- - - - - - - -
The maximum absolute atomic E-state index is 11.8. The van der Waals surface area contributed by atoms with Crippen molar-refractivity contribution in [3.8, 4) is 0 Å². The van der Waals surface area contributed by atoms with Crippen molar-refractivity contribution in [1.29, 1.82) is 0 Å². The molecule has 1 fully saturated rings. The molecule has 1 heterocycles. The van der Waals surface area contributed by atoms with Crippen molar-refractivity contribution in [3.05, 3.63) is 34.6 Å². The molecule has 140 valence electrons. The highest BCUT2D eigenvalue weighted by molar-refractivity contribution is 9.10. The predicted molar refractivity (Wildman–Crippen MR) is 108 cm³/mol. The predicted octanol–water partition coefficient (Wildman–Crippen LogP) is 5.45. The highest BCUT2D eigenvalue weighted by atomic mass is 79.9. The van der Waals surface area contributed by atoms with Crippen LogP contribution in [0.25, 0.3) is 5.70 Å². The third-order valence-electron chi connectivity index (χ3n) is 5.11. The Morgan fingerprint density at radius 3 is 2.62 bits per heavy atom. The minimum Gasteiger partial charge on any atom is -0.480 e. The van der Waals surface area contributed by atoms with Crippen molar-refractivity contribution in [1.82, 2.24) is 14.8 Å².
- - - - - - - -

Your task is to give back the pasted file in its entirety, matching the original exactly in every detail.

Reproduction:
The maximum absolute atomic E-state index is 11.8. The van der Waals surface area contributed by atoms with Crippen molar-refractivity contribution in [3.8, 4) is 0 Å². The van der Waals surface area contributed by atoms with Crippen molar-refractivity contribution in [1.29, 1.82) is 0 Å². The molecule has 1 fully saturated rings. The molecule has 1 heterocycles. The van der Waals surface area contributed by atoms with Crippen molar-refractivity contribution in [3.05, 3.63) is 34.6 Å². The molecule has 140 valence electrons. The highest BCUT2D eigenvalue weighted by molar-refractivity contribution is 9.10. The predicted molar refractivity (Wildman–Crippen MR) is 108 cm³/mol. The predicted octanol–water partition coefficient (Wildman–Crippen LogP) is 5.45. The highest BCUT2D eigenvalue weighted by atomic mass is 79.9. The van der Waals surface area contributed by atoms with Crippen LogP contribution in [0.25, 0.3) is 5.70 Å². The third-order valence-electron chi connectivity index (χ3n) is 5.11. The Morgan fingerprint density at radius 3 is 2.62 bits per heavy atom. The minimum Gasteiger partial charge on any atom is -0.480 e. The van der Waals surface area contributed by atoms with Crippen molar-refractivity contribution in [1.82, 2.24) is 14.8 Å².